Warning: These photos of the places that inspire my fellow Miss Demeanors will cause longing and dreaming (and, we hope, a little fear about the darkness lurking beneath all that beauty). The only remedy is to open up a book. Tracee: First off, I start with Switzerland! Everything about it is special. Kidding aside, when I develop my story I think about places in Switzerland that are special – meaning there is an element of unique to that place. A castle on the shore of Lac Leman? An elite boarding school set in a chalet? The world’s leading watch show? The task is to share these with readers without too much description. What is the essence of the place? Perhaps the people who are there (their behavior, clothing, actions); the smell (fresh air, smell of cows, chocolate); the architecture (new concrete, historic stone). I find myself diving in and then trimming the description, and trimming. People need enough to understand the atmosphere but not build the building. Paula: I fell in love with Vermont many years ago, and so I set A Borrowing of Bones there simply because Iwanted to visit this wonderful place in my mind as often as I could. The research trips where I get to go […]

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Where do you read?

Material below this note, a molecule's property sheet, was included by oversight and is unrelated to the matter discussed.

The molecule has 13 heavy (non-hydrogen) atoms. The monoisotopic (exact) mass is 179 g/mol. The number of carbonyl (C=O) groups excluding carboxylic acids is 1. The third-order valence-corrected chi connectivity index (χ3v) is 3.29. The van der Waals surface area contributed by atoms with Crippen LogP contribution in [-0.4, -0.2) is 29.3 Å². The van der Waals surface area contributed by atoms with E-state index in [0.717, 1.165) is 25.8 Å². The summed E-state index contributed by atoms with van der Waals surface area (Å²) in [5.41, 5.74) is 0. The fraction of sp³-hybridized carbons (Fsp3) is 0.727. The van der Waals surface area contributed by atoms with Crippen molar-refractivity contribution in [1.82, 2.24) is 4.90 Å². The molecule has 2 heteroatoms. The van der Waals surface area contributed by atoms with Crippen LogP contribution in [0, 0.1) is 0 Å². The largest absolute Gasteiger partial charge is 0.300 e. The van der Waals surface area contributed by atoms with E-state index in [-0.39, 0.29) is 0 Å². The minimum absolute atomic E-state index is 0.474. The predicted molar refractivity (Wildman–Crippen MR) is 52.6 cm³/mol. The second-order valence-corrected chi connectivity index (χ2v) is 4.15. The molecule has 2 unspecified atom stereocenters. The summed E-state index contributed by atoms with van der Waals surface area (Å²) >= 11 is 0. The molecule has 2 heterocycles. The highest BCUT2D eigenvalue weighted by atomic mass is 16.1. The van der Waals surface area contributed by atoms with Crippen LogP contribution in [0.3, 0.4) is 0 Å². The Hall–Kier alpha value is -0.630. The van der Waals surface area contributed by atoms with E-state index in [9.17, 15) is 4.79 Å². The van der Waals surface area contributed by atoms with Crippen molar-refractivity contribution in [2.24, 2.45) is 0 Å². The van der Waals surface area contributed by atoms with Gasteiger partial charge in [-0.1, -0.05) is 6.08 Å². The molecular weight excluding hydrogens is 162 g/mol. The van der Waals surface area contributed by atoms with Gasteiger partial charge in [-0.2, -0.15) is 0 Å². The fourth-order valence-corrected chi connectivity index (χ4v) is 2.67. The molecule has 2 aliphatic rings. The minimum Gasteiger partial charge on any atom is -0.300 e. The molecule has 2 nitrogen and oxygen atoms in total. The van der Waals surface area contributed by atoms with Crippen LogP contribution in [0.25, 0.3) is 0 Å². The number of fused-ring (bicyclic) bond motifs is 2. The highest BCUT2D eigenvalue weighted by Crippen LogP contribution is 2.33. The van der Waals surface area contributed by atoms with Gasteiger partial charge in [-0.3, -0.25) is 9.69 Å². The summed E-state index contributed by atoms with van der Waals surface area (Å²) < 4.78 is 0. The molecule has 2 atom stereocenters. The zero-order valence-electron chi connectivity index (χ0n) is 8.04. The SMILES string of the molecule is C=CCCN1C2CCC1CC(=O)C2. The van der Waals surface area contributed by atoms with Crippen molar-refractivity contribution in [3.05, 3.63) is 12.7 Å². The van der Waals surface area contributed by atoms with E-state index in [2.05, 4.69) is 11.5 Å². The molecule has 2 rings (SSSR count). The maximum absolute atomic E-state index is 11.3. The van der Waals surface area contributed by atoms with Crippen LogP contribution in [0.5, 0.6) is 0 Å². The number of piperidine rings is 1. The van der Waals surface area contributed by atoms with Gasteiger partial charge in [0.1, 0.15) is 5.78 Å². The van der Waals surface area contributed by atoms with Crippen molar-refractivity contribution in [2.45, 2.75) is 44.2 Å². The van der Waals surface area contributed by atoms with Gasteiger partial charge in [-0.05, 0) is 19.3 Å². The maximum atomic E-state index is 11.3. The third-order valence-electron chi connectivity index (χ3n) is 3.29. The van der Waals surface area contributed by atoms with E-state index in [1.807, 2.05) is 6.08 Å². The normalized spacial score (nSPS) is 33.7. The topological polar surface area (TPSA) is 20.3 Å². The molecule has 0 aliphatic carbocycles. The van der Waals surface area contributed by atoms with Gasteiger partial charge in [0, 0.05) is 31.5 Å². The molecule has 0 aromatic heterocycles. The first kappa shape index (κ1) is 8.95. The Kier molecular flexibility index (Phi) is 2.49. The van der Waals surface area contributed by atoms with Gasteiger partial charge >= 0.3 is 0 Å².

I’ll read anywhere, though I particularly enjoyed reading during my last vacation. I went to St. Lucia and finished Liane Moriarty’s Big Little Lies, which I truly enjoyed. The hype is worth it.  So is the hype about St. Lucia. Here I am reading my own book in this picture because The Widower’s Wife is coming out in paperback and, you know, marketing.Most of the time, I was actually reading Big Little Lies, though.  Inspired by my vacation reading, my challenge for The MissDemeanors this week was to show themselves reading in a favorite place. See their photos below! Tracee de Hahn: I love to read in cafes and particularly in cafes in cities, and even better in a cafe in Paris near a bookstore where I have bought a new book. I’ve spent many many hours and days reading at one of the cafes at St Michel, just across from this Gilbert Jeune bookstore. As a testament to this, I have many many books in French which I apparently couldn’t live without. Most histories. Surely one day I will read them all! (Cate: Tracee, C’est magnifique! J’espere qu’un jour je pourrai aller visiter les librairies Francaises.)  C. Michele Dorsey: I have loved reading at the beach since I was old […]

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Your Challenge, Should You Choose to Accept It…